ByMatthew Holker, writer at
I love a good storyteller, so obviously I love books, T.V., and movies. And I'm smarter than I look (or so I've been told)
Matthew Holker

Recently on a trip with my extended family, I detected strange noises and foul smells coming from some nearby woods. This led to all sorts of fantastic explanations and theories, mostly made up by me.

As I thought about the different ideas that everyone shared and some of the other events from the trip, I realized that in three days I had heard probably fifty or more people relate to movies they had seen as children. Some were younger and some were older, but most were people my age reflecting on fond memories, and more often than not, those memories seemed to center around movies.

Noises in the woods became Bigfoot, which of course led to talk about Harry and the Hendersons. The full moon got one woman talking about Monster Squad. Several generations related to Peter Pan in one way or another, and all the talk of fairies reminded a twenty-something of Fern Gully. The Great Outdoors, Uncle Buck, Ghost Busters, and E.T. were all topics of conversation, and other movies were casually referenced.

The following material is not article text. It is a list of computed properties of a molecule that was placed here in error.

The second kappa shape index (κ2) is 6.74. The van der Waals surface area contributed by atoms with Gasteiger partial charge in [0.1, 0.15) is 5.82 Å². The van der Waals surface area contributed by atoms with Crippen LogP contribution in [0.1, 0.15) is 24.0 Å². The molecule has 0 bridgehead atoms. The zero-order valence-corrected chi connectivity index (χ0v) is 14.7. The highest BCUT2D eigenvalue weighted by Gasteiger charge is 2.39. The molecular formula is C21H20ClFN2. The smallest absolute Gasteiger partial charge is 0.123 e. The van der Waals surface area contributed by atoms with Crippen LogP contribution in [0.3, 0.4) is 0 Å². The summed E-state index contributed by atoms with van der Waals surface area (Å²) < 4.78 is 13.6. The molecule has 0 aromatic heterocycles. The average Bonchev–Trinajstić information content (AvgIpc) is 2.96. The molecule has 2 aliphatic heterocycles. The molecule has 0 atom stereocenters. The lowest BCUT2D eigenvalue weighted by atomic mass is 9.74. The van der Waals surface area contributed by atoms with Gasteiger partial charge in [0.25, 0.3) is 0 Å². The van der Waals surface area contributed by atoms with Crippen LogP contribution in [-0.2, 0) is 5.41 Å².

Some of the films have stood the test of time, while others have almost faded into distant memory, but they informed who we are to the extent that we are still talking about them decades later. Maybe the presence of young kids got us all thinking about our youths. Maybe in our efforts to return to the fantasy of it, we recalled all the fiction we had seen.

Whatever it was that sent everyone down that path, there is something almost magical about movies, and even more so the ones we haven't seen in years.


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